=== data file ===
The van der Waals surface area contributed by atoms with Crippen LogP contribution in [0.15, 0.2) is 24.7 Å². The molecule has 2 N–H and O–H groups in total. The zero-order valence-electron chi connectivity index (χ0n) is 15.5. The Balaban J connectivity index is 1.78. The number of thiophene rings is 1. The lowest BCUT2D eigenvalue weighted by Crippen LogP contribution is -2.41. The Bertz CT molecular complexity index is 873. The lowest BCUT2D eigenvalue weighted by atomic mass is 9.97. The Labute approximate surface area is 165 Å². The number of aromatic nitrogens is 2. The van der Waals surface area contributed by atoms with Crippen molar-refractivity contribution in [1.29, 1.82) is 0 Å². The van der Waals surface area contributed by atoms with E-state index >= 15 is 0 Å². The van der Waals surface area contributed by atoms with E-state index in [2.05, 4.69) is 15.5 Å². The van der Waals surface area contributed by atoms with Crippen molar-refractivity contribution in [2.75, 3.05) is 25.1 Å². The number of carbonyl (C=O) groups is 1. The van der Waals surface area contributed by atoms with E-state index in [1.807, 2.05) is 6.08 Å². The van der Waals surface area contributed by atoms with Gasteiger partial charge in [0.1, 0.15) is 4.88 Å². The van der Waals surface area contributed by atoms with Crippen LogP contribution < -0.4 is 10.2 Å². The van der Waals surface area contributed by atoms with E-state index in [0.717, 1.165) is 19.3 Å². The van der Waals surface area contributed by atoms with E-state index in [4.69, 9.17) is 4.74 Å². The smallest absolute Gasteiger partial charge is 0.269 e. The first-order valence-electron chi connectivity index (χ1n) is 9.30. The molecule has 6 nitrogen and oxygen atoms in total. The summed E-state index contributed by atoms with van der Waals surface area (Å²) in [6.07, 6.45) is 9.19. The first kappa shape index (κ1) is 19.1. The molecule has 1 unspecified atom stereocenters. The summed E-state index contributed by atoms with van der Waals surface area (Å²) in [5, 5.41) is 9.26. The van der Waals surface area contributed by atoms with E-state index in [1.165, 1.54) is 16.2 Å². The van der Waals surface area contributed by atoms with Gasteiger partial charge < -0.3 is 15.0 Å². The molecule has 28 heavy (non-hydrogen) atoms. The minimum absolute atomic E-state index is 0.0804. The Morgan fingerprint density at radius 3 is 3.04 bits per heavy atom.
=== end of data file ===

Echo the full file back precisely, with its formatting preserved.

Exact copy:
The van der Waals surface area contributed by atoms with Crippen LogP contribution in [0.15, 0.2) is 24.7 Å². The molecule has 2 N–H and O–H groups in total. The zero-order valence-electron chi connectivity index (χ0n) is 15.5. The Balaban J connectivity index is 1.78. The number of thiophene rings is 1. The lowest BCUT2D eigenvalue weighted by Crippen LogP contribution is -2.41. The Bertz CT molecular complexity index is 873. The lowest BCUT2D eigenvalue weighted by atomic mass is 9.97. The Labute approximate surface area is 165 Å². The number of aromatic nitrogens is 2. The van der Waals surface area contributed by atoms with Crippen molar-refractivity contribution in [1.29, 1.82) is 0 Å². The van der Waals surface area contributed by atoms with E-state index >= 15 is 0 Å². The van der Waals surface area contributed by atoms with E-state index in [2.05, 4.69) is 15.5 Å². The van der Waals surface area contributed by atoms with Crippen molar-refractivity contribution in [2.75, 3.05) is 25.1 Å². The number of carbonyl (C=O) groups is 1. The van der Waals surface area contributed by atoms with E-state index in [1.807, 2.05) is 6.08 Å². The van der Waals surface area contributed by atoms with Gasteiger partial charge in [0.1, 0.15) is 4.88 Å². The van der Waals surface area contributed by atoms with Crippen LogP contribution < -0.4 is 10.2 Å². The van der Waals surface area contributed by atoms with E-state index in [0.717, 1.165) is 19.3 Å². The van der Waals surface area contributed by atoms with E-state index in [4.69, 9.17) is 4.74 Å². The smallest absolute Gasteiger partial charge is 0.269 e. The first-order valence-electron chi connectivity index (χ1n) is 9.30. The molecule has 6 nitrogen and oxygen atoms in total. The summed E-state index contributed by atoms with van der Waals surface area (Å²) in [6.07, 6.45) is 9.19. The first kappa shape index (κ1) is 19.1. The molecule has 1 unspecified atom stereocenters. The summed E-state index contributed by atoms with van der Waals surface area (Å²) in [5, 5.41) is 9.26. The van der Waals surface area contributed by atoms with E-state index in [1.165, 1.54) is 16.2 Å². The van der Waals surface area contributed by atoms with Gasteiger partial charge < -0.3 is 15.0 Å². The molecule has 28 heavy (non-hydrogen) atoms. The minimum absolute atomic E-state index is 0.0804. The Morgan fingerprint density at radius 3 is 3.04 bits per heavy atom.